Dramatic humanitarian situation in Afghanistan lies ahead, says Josep Borrell

F.P. Report        

Brussels: This has been the Afghan summer. During the last 20 days of August we have been engaging on the Afghanistan tragedy. Because what we have seen in Afghanistan is certainly a tragedy for the Afghan people, a setback for the West and a potential game-changer for international relations. If we want to look at Afghanistan after the end of August, we have to look at that from these three points of view: as the Afghan people tragedy, as the Western setback and, for the whole world, a change in international relations.

High Representative/Vice-President Josep Borrell at the EP debate has said that we have all seen the collapse of the Afghan army and government and the takeover by the Taliban in less than 10 days. Since then, the Taliban have announced their interim government, which is neither inclusive nor representative and includes people who are on United Nations sanctions list. We know what we can expect from them.

Our initial focus was on the evacuations. The European Union efforts to provide protection for the Afghans most in need was important, but insufficient and has to continue. The Afghan crisis is not over. We discussed about this at the [meeting of the] European Union Foreign and Defence Ministers, how to operate in the months ahead. They charged me and the European External Action Service to try to coordinate the efforts in order to evacuate some European Union nationals that are still there, some members of our former staff who are still there and many other Afghans who have been engaging on building a democratic and free Afghanistan according to our values and with our support. Now we have to give them as much protection as we can.

But also we have to look with an important self-criticism about the lessons that we can learn on the state-building efforts elsewhere in the world. Because what has happened in Afghanistan should teach us a lot about this exercise of state-building, which is much more difficult than what [former] President [of the United States, George W.] Bush could have had imagined before the invasion of Iraq. What does it mean for our relations with the United States? What does it mean for the development of a European Union strategic autonomy, for our security and for our defence policy?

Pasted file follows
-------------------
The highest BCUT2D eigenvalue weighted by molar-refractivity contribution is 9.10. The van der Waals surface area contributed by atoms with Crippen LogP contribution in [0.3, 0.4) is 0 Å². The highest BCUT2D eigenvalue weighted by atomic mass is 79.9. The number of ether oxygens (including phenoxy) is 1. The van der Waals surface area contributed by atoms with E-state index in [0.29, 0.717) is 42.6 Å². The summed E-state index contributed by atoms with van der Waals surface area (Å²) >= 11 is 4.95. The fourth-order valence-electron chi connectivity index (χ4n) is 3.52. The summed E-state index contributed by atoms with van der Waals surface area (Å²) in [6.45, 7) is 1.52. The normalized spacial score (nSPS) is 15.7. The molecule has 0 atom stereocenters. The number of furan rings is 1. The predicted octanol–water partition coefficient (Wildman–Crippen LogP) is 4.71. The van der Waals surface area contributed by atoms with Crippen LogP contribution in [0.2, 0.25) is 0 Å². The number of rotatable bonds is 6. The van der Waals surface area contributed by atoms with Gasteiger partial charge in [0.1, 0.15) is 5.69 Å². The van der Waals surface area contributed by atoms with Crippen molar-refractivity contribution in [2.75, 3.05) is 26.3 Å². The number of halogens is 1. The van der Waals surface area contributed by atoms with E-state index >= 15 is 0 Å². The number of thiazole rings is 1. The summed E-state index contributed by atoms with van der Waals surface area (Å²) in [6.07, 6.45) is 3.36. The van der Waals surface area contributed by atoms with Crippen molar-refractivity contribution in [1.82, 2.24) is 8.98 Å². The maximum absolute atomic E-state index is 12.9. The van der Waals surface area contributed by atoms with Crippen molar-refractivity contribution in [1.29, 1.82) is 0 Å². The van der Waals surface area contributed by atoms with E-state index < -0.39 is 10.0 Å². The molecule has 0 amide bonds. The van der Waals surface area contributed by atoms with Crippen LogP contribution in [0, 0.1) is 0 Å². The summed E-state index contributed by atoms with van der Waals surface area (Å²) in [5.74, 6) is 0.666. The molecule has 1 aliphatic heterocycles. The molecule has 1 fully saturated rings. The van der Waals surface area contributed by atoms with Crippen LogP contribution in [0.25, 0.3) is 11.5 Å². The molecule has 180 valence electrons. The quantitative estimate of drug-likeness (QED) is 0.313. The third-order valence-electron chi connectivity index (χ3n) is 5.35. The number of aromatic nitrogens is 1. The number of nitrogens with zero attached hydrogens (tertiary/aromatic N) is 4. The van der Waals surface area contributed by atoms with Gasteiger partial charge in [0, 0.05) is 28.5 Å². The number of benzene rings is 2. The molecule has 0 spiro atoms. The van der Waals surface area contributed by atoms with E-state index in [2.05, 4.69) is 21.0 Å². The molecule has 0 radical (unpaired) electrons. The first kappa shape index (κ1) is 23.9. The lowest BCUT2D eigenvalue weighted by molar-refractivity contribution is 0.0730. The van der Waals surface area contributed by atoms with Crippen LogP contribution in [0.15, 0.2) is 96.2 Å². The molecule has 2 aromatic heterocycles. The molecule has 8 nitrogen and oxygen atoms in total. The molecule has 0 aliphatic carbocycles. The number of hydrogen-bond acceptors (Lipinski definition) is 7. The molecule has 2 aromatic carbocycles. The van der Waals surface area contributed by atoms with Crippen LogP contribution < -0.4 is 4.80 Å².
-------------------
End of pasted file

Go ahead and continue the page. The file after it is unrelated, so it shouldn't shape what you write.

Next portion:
On Afghanistan itself: a dramatic humanitarian situation in the country lies ahead. Food prices are rising and the financial system is in freefall.

The Commission has decided to multiply by four our help, from €50 to €200 million. Four times more, but still a drop of water in the ocean. Commissioner [for Crisis Management, Janez] Lenarčič confirmed it at the meeting with the United Nations Secretary-General António Guterres convened yesterday. It was a success from the point of view of the financial resources raised. We will try to ‘stay and deliver’.

To have any chance of influencing events, we have no other option but to engage with the Taliban. Engagement does not mean recognition. No, engaging means talking, discussing and agreeing – when possible.

With the [Foreign] Ministers at the Council, we agreed that the level and nature of this engagement will depend on the actions of the new government on the following five benchmarks. Benchmarks that have to be used in order to calibrate how the new government behaves and according to their behaviour how do we engage with them. Nothing original. You know very well what I am talking about. We have not invented anything extraordinary new, but we have to have some benchmarks. And the first benchmark is that Afghanistan will not be a base for the export of terrorism to other countries. The second [benchmark] is respect for human rights, in particular women’s rights, the rule of law and freedom of the media. Maybe you can believe that I am mentioning a kind of oxymoron, because to talk about human rights from the Taliban side may be a pure oxymoron, but this is what we have to ask them. [The third benchmark is] the establishment of an inclusive and representative transitional government, which by the first sign has not been fulfilled at all. [The fourth benchmark is] free access for humanitarian aid. And [the fifth benchmark is] to allow the departure of foreign nationals and Afghans at risk who wish to leave the country, as already decided by the United Nations and in line with commitments made by the Taliban themselves.